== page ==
Home sports U.S. woman finds unfinished quilt project in estate sale, then the Internet…

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U.S. woman finds unfinished quilt project in estate sale, then the Internet…

by ace
internet quilt

Warning: Elements of this story contain strong language.

Most people go to real estate sales hoping to find a hidden gem of antique furniture or jewelry – for a bargain price. Shannon Downey goes to the unfinished sewing projects.

"I feel their soul can't rest with an unfinished work of art out there," Downey told CNN.

It was at a real estate sale in a Chicago suburb in early September that Downey, who considers sewing the work of his life, discovered Rita Smith's creations.

"I walked into this house and there was a truly beautiful map, complete, hand embroidered and with a professional US frame," said Downey.

"I spent 10 minutes just devouring."

Seeing her fascination with the map, the woman overseeing the sale of the property told Downey to check a box in her room.

"I opened it and found it was a big quilting project that was just getting started. Every part of the project was mapped and in this plastic tub," Downey said on Twitter.

"I sat on the floor and almost cried because I knew I needed to buy it and finish it."

"A huge … venture"

The design was a huge queen-size quilt made up of 100 hexagonal pieces – 50 of them embroidered with a design for each US state and 50 stars.

"While I embroider, I don't stick," Downey admitted.

That's when the internet came in.

"I thought about putting it on Instagram and trying to see if people would help me finish it," Downey said.

"Within 24 hours, I had over 1,000 volunteers!"

After the names, a spreadsheet was made and the addresses were collected. Just over a month after Downey paid $ 6 for the quilt, she was ready to send all 100 hexagonal pieces to her volunteers to embroider.

"I stayed there and put three stamps on each envelope," Downey recalled.

"I was at the post office for probably two hours."

"A fierce craftsman"

While Downey waited for his helpers to complete their tasks, his volunteers wanted to learn more about the woman who started this project a long time ago. On the genealogy sites, the points found Rita's husband, her obituary, and eventually her son.

"I talked to her son and he was telling me she was a fierce craftswoman and would do upholstery, crochet, sewing … kind of everything," Downey said.

"Eventually she stopped to care for her sick husband," Downey said.

Given the timeline of Rita's life, the son told Downey that the quilt is likely to have been in limbo for more than 20 years.

"It's gonna be something"

Once the designs are all sewn together and the hexagons are returned to Downey, they will be assembled to the full coverlet. She gave her volunteers a deadline of November 15.

From there, the parts will be assembled and padded into a finished product.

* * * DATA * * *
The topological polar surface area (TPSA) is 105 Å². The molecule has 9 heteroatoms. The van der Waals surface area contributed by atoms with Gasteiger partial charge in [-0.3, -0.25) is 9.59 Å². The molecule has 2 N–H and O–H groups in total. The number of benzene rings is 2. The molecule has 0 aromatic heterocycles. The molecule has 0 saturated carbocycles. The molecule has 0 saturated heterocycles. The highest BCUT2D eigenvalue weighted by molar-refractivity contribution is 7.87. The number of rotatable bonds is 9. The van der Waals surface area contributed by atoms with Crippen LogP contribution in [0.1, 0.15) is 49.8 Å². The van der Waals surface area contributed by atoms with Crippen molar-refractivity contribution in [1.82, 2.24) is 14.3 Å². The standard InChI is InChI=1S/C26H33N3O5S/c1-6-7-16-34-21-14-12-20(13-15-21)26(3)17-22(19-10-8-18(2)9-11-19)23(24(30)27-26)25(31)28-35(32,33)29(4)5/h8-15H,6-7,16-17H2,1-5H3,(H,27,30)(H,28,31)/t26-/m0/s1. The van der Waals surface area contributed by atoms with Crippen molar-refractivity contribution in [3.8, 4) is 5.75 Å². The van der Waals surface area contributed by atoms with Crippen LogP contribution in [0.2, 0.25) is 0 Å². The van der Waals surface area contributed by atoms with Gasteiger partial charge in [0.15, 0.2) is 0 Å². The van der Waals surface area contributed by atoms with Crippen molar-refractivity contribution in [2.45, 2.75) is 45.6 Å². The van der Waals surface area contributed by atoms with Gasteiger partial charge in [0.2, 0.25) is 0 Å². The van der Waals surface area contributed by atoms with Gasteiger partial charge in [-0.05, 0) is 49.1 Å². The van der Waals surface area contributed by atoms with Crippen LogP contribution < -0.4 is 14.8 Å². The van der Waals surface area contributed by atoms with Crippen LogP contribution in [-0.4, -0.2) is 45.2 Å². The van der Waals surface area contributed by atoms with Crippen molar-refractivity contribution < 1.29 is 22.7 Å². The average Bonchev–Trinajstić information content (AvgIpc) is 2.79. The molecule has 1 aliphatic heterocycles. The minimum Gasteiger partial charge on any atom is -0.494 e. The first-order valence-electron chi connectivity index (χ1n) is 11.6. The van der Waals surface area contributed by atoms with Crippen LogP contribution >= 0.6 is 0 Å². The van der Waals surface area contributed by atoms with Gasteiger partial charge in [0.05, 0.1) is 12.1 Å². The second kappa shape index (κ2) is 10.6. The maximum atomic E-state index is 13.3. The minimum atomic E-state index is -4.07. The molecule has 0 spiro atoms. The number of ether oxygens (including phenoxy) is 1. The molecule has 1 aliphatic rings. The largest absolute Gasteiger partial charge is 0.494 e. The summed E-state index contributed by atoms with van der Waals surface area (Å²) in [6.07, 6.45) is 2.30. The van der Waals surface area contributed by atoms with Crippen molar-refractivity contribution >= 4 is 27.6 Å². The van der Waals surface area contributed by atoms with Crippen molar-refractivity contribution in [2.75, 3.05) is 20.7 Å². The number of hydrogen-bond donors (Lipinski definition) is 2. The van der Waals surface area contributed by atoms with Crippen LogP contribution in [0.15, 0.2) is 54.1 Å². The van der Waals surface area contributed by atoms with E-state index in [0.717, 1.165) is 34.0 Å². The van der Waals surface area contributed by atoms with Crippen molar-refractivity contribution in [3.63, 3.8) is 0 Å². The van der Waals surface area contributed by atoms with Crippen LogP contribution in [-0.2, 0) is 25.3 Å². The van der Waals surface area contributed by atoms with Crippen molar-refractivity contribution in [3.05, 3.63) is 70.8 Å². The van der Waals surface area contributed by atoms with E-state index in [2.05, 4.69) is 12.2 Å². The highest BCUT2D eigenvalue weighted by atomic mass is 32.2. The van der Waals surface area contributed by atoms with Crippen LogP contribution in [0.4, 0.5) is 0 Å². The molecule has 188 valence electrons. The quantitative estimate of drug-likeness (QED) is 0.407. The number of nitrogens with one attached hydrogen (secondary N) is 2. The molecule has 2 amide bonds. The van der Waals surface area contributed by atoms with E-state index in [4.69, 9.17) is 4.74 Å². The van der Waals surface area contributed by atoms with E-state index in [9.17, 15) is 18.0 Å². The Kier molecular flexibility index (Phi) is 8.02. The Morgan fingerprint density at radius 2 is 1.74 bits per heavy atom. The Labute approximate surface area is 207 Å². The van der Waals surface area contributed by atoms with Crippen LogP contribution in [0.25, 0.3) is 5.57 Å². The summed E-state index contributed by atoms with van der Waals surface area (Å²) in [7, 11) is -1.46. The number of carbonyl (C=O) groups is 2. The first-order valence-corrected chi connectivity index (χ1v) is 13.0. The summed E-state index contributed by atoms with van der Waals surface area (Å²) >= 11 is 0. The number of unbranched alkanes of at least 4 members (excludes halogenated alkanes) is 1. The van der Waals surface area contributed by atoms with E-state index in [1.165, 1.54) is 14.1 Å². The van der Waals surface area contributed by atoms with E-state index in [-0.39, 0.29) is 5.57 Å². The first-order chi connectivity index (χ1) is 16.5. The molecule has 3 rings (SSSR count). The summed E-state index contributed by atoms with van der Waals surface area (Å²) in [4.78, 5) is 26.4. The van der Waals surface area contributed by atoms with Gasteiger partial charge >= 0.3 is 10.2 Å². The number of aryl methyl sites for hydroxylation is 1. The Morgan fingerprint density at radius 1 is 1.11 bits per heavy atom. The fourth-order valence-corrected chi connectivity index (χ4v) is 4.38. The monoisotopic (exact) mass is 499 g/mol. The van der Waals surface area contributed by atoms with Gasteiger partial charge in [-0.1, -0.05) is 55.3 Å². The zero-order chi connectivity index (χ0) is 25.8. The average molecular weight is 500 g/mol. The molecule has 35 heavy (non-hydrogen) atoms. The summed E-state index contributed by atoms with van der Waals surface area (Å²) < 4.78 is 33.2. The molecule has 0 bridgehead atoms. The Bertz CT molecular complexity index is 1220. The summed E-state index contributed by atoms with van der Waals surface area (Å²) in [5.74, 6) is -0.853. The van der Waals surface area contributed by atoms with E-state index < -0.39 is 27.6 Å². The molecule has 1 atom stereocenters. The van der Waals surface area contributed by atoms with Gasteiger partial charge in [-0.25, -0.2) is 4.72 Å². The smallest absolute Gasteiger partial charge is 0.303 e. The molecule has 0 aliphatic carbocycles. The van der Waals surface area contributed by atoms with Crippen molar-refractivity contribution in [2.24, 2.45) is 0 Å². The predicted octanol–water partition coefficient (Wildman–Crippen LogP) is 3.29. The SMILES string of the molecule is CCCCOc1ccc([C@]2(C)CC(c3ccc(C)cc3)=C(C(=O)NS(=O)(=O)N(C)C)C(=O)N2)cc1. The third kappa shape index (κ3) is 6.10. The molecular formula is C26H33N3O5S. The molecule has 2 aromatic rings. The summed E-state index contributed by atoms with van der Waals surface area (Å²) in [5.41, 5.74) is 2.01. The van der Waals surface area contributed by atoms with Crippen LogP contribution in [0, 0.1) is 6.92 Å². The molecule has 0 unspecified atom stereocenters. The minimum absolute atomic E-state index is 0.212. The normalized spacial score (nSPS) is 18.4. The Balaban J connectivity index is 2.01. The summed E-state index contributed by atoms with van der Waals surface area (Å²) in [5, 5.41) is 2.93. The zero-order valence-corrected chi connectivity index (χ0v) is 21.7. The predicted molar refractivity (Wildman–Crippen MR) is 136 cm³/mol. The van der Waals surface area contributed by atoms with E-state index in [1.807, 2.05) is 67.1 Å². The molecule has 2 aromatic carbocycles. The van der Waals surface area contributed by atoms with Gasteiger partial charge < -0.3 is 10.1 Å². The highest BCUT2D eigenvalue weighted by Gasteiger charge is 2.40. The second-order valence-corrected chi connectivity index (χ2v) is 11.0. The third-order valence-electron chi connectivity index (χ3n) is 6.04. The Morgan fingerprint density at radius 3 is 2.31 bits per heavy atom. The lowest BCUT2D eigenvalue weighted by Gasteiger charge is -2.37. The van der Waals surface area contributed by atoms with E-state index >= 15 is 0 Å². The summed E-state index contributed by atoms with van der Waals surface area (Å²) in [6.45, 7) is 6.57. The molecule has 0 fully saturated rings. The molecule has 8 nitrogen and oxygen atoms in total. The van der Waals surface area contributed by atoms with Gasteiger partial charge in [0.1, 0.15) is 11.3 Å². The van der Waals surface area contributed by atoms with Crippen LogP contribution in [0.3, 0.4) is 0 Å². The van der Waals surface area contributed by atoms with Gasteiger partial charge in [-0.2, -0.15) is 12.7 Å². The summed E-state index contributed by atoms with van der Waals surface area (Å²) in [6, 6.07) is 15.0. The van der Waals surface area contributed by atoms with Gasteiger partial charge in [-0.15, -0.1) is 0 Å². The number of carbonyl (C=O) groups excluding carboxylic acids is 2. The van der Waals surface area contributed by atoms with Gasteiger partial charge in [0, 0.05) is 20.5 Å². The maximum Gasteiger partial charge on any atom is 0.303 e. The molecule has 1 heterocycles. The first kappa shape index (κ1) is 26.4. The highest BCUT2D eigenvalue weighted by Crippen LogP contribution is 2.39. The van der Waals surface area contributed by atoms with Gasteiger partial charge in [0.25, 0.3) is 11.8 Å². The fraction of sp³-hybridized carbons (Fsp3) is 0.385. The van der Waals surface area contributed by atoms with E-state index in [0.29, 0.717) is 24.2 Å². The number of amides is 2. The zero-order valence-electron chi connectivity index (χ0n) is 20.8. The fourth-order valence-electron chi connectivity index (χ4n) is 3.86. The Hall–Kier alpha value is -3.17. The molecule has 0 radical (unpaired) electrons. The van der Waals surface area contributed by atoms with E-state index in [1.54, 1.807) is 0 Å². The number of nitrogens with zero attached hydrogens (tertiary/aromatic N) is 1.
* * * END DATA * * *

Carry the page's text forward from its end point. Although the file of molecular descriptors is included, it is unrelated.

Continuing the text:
"We have 38 Chicago quilts lined up to handle the quilting phase of the project as we recover all hand-stitched pieces," Downey said.

If all goes according to plan, the quilt should be ready by the end of January.

"We all agree we would like to see him in a quilt museum where the public can see him," she said.

Meanwhile, Downey – and everyone else – can track quilt progress by searching the hashtag #RitasQuilt.

"An amazing community has sprung up around this," she said.

in the bedroom and found a box full of fabric. I opened it and found it was a huge quilting project that was just beginning. Every part of the project was mapped and in this plastic tub. I sat on the floor and almost cried bc I knew I had to buy it and finish it but pic.twitter.com/yAGq3AVUMF

– Shannon "Badass Cross Stitch" Downey (@ShannonDowney) October 23, 2019

Now I really had to finish this. So I asked my Instagram community if people would help me finish it. In one day, I had over 1,000 volunteers !!! Because the people are amazing. There are 100 individual hexagons to embroider to make the quilt … pic.twitter.com/VjYrLxKgE9

– Shannon "Badass Cross Stitch" Downey (@ShannonDowney) October 23, 2019

I prepared all the packages and then went to the post office, where I was handed three different types of stamps to put in each envelope. There are 300 mutherfucking stamps. I'm grateful you don't have to lick them … pic.twitter.com/1GPtVTcFkg

– Shannon "Badass Cross Stitch" Downey (@ShannonDowney) October 23, 2019

The packages are coming to my dressmakers and they are furiously stitching their hexagons. We're using the full map I bought (which we can reasonably assume was made by Rita) to try to reflect her sewing techniques and style! pic.twitter.com/MH5Usb8IvA

– Shannon "Badass Cross Stitch" Downey (@ShannonDowney) October 23, 2019

We have over 30 Chicago quilter lines to handle the quilting phase of the project as we retrieve all hand-sewn hexagons. Human beings are amazing. The community can be built anywhere. You can follow on Instagram -> #RitasQuilt

– Shannon "Badass Cross Stitch" Downey (@ShannonDowney) October 23, 2019

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